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Mental Health issues – How COVID19 is impacting Australians

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It’s been an unsettling, whirlwind of a year not only for Australians but for tens of millions of people around the world. Despite the best efforts of countless countries and leading health organisations, COVID19 has been uncontainable. The measures put in place to restrict the spread of this deadly virus have been tough on many Australians, in particular those in Victoria and NSW but for many Queensland residents as well.

Below is a list of mental health conditions that have dramatically increased over the course of 2020. Many of the following conditions aren’t in isolation and are often interconnected, leading to deeper, longer lasting issues. If you, a friend or a loved one relate to any of the following conditions, seeking treatment is the first step in the right direction.



With pubs, clubs and restaurants closed and strict social distancing guidelines, you would think that people would be drinking less alcohol. On the contrary, since COVID19, alcohol consumption has increased much to the despair of health workers across Australia.

The impacts of alcohol are far reaching – affecting the physical and mental wellbeing of many. A recent study conducted by the Australian National University shows increases in alcohol consumption for various groups during COVID19, but higher amongst women aged between 35 and 44 who had increased caring responsibilities. For men, it was due to work being cut back has been cut back during the pandemic.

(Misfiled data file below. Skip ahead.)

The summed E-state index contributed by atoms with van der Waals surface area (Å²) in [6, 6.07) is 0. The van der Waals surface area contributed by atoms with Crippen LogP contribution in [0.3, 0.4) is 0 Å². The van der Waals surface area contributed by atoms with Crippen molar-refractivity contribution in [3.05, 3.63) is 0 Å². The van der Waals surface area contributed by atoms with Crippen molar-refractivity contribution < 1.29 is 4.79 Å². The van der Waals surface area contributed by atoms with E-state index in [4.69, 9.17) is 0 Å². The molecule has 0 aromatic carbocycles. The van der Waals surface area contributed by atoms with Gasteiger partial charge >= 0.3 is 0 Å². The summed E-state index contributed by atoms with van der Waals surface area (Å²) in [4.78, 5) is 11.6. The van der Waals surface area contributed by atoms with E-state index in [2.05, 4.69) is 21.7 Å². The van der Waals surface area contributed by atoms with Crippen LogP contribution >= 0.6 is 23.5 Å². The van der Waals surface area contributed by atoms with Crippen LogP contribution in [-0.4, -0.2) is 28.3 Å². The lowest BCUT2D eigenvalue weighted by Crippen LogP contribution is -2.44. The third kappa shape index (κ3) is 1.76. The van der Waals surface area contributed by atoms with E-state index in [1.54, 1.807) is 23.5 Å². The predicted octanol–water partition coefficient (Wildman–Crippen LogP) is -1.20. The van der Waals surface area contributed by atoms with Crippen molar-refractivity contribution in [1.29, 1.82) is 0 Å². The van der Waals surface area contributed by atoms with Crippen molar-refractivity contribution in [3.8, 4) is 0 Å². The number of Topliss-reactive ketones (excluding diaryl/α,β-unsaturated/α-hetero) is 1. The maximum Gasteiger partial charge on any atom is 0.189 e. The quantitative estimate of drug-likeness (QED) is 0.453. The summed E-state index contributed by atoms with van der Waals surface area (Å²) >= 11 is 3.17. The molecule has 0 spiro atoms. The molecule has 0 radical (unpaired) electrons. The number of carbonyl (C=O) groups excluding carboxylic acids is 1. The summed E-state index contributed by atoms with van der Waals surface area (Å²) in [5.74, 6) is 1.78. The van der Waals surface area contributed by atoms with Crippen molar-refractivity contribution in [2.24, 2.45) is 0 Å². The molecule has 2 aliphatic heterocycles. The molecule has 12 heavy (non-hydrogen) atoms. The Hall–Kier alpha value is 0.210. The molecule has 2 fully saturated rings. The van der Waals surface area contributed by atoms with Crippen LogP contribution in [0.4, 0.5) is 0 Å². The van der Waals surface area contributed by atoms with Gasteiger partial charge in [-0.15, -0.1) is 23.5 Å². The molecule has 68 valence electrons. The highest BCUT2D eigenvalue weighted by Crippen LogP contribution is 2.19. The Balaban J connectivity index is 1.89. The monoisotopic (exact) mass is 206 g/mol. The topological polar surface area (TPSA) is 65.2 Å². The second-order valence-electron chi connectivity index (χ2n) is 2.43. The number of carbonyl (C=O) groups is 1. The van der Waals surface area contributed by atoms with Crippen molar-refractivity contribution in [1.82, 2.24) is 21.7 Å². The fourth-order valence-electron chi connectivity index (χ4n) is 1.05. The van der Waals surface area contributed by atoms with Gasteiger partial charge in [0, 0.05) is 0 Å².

Alcohol addiction is one of the leading forms of addiction in the world. It’s legal, cheap, readily available, and is considered socially acceptable. On a global scale, The World Health Organization states that alcohol kills more than 3 million people each year, most of them men.

Whether it’s a few extra drinks each night, or drinking when you usually wouldn’t, it can quickly develop into a debilitating addiction.


● Regularly drinking more than you intend to
● Becoming dependant on it
● Hiding your habit or lying about your drinking habits
● Neglecting your responsibilities at home or work
● Feel guilty or ashamed about your drinking
● Need to drink in order to relax or feel better
● “Black out” or forget what you did while you were drinking.


There’s a wide range of impacts from alcohol addiction. Unfortunately, only 39% of Australians are aware of the link between alcohol and cancer, with even less people aware of the connection between the specific types of cancers it is related to.


● Domestic abuse and alcohol are frequently paired
● There has been a rise in alcohol-related domestic violence since COVID19
● Alcohol is linked to seven specific cancers: breast, bowel, mouth, pharynx, larynx, oesophagus, and liver cancer.
● Alcohol consumption leads to an increased risk of disease including including liver damage, heart disease, obesity, diabetes, and more

With these alarming statistics emerging, if you or someone you know may be addicted to alcohol there’s no better time to take action.



Although a reported 1.5 billion dollars has been saved from going into poker machines since the closure of pubs and clubs, there’s been an alarming increase in online gambling. To make matters worse, online gambling is readily available at any time and for anyone with a phone.